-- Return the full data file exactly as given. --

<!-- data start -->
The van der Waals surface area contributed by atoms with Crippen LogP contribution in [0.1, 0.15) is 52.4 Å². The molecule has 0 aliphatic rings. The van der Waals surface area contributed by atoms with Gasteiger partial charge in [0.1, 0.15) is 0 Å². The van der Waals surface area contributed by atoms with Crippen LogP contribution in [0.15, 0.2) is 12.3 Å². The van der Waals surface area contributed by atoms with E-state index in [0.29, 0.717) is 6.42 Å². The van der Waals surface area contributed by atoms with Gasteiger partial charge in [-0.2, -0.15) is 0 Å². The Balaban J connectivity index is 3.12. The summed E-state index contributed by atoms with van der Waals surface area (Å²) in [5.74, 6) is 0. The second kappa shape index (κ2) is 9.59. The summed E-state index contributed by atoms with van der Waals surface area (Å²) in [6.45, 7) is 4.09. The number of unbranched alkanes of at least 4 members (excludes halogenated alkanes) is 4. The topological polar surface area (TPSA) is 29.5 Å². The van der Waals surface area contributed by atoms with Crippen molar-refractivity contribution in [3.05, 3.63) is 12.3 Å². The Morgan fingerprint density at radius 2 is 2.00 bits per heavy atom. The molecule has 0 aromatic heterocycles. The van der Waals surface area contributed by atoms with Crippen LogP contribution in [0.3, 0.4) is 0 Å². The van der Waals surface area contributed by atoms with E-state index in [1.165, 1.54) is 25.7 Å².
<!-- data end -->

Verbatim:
The van der Waals surface area contributed by atoms with Crippen LogP contribution in [0.1, 0.15) is 52.4 Å². The molecule has 0 aliphatic rings. The van der Waals surface area contributed by atoms with Gasteiger partial charge in [0.1, 0.15) is 0 Å². The van der Waals surface area contributed by atoms with Crippen LogP contribution in [0.15, 0.2) is 12.3 Å². The van der Waals surface area contributed by atoms with E-state index in [0.29, 0.717) is 6.42 Å². The van der Waals surface area contributed by atoms with Gasteiger partial charge in [-0.2, -0.15) is 0 Å². The Balaban J connectivity index is 3.12. The summed E-state index contributed by atoms with van der Waals surface area (Å²) in [5.74, 6) is 0. The second kappa shape index (κ2) is 9.59. The summed E-state index contributed by atoms with van der Waals surface area (Å²) in [6.45, 7) is 4.09. The number of unbranched alkanes of at least 4 members (excludes halogenated alkanes) is 4. The topological polar surface area (TPSA) is 29.5 Å². The van der Waals surface area contributed by atoms with Crippen molar-refractivity contribution in [3.05, 3.63) is 12.3 Å². The Morgan fingerprint density at radius 2 is 2.00 bits per heavy atom. The molecule has 0 aromatic heterocycles. The van der Waals surface area contributed by atoms with Crippen LogP contribution in [0.3, 0.4) is 0 Å². The van der Waals surface area contributed by atoms with E-state index in [1.165, 1.54) is 25.7 Å².